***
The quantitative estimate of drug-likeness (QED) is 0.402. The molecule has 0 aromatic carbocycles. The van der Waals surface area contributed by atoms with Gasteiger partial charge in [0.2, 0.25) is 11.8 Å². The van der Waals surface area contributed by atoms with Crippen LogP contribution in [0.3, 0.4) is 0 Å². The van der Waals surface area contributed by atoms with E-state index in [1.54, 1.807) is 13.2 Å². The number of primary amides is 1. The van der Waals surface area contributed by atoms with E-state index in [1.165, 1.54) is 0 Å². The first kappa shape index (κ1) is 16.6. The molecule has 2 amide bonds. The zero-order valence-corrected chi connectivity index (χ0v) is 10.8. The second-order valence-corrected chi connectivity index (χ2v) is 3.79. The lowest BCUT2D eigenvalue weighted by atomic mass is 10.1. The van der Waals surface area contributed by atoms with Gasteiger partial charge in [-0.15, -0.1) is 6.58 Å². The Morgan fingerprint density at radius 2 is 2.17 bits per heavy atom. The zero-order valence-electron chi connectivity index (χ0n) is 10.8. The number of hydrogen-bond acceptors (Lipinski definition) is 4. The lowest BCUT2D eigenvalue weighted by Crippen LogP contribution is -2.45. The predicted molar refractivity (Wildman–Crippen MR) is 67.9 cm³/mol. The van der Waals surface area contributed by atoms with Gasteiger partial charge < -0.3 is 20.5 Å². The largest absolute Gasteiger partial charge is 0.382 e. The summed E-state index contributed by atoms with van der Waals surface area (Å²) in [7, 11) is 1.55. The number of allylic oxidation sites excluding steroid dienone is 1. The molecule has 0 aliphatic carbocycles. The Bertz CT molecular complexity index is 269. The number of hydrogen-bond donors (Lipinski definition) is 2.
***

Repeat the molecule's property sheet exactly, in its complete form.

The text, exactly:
The quantitative estimate of drug-likeness (QED) is 0.402. The molecule has 0 aromatic carbocycles. The van der Waals surface area contributed by atoms with Gasteiger partial charge in [0.2, 0.25) is 11.8 Å². The van der Waals surface area contributed by atoms with Crippen LogP contribution in [0.3, 0.4) is 0 Å². The van der Waals surface area contributed by atoms with E-state index in [1.54, 1.807) is 13.2 Å². The number of primary amides is 1. The van der Waals surface area contributed by atoms with E-state index in [1.165, 1.54) is 0 Å². The first kappa shape index (κ1) is 16.6. The molecule has 2 amide bonds. The zero-order valence-corrected chi connectivity index (χ0v) is 10.8. The second-order valence-corrected chi connectivity index (χ2v) is 3.79. The lowest BCUT2D eigenvalue weighted by atomic mass is 10.1. The van der Waals surface area contributed by atoms with Gasteiger partial charge in [-0.15, -0.1) is 6.58 Å². The Morgan fingerprint density at radius 2 is 2.17 bits per heavy atom. The zero-order valence-electron chi connectivity index (χ0n) is 10.8. The number of hydrogen-bond acceptors (Lipinski definition) is 4. The lowest BCUT2D eigenvalue weighted by Crippen LogP contribution is -2.45. The predicted molar refractivity (Wildman–Crippen MR) is 67.9 cm³/mol. The van der Waals surface area contributed by atoms with Gasteiger partial charge < -0.3 is 20.5 Å². The largest absolute Gasteiger partial charge is 0.382 e. The summed E-state index contributed by atoms with van der Waals surface area (Å²) in [7, 11) is 1.55. The number of allylic oxidation sites excluding steroid dienone is 1. The molecule has 0 aliphatic carbocycles. The Bertz CT molecular complexity index is 269. The number of hydrogen-bond donors (Lipinski definition) is 2.